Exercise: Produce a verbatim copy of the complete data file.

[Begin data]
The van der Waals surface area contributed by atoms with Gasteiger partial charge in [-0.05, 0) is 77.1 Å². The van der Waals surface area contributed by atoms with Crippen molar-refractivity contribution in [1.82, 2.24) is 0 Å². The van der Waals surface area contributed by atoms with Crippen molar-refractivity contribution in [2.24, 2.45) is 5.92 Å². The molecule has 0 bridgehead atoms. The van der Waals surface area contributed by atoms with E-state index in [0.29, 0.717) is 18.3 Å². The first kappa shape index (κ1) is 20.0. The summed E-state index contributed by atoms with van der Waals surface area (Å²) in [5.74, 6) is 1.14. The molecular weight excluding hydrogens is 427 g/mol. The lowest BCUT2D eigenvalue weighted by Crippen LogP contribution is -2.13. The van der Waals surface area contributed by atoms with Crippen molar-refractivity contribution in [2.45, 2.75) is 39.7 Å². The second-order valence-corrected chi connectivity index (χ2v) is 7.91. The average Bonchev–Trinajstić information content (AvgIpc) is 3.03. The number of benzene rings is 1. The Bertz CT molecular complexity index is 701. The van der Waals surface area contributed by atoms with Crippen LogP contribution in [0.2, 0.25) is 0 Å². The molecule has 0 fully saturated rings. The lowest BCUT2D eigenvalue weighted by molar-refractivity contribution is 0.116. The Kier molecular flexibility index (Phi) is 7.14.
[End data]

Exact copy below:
The van der Waals surface area contributed by atoms with Gasteiger partial charge in [-0.05, 0) is 77.1 Å². The van der Waals surface area contributed by atoms with Crippen molar-refractivity contribution in [1.82, 2.24) is 0 Å². The van der Waals surface area contributed by atoms with Crippen molar-refractivity contribution in [2.24, 2.45) is 5.92 Å². The molecule has 0 bridgehead atoms. The van der Waals surface area contributed by atoms with E-state index in [0.29, 0.717) is 18.3 Å². The first kappa shape index (κ1) is 20.0. The summed E-state index contributed by atoms with van der Waals surface area (Å²) in [5.74, 6) is 1.14. The molecular weight excluding hydrogens is 427 g/mol. The lowest BCUT2D eigenvalue weighted by Crippen LogP contribution is -2.13. The van der Waals surface area contributed by atoms with Crippen molar-refractivity contribution in [2.45, 2.75) is 39.7 Å². The second-order valence-corrected chi connectivity index (χ2v) is 7.91. The average Bonchev–Trinajstić information content (AvgIpc) is 3.03. The number of benzene rings is 1. The Bertz CT molecular complexity index is 701. The van der Waals surface area contributed by atoms with Crippen LogP contribution in [0.2, 0.25) is 0 Å². The molecule has 0 fully saturated rings. The lowest BCUT2D eigenvalue weighted by molar-refractivity contribution is 0.116. The Kier molecular flexibility index (Phi) is 7.14.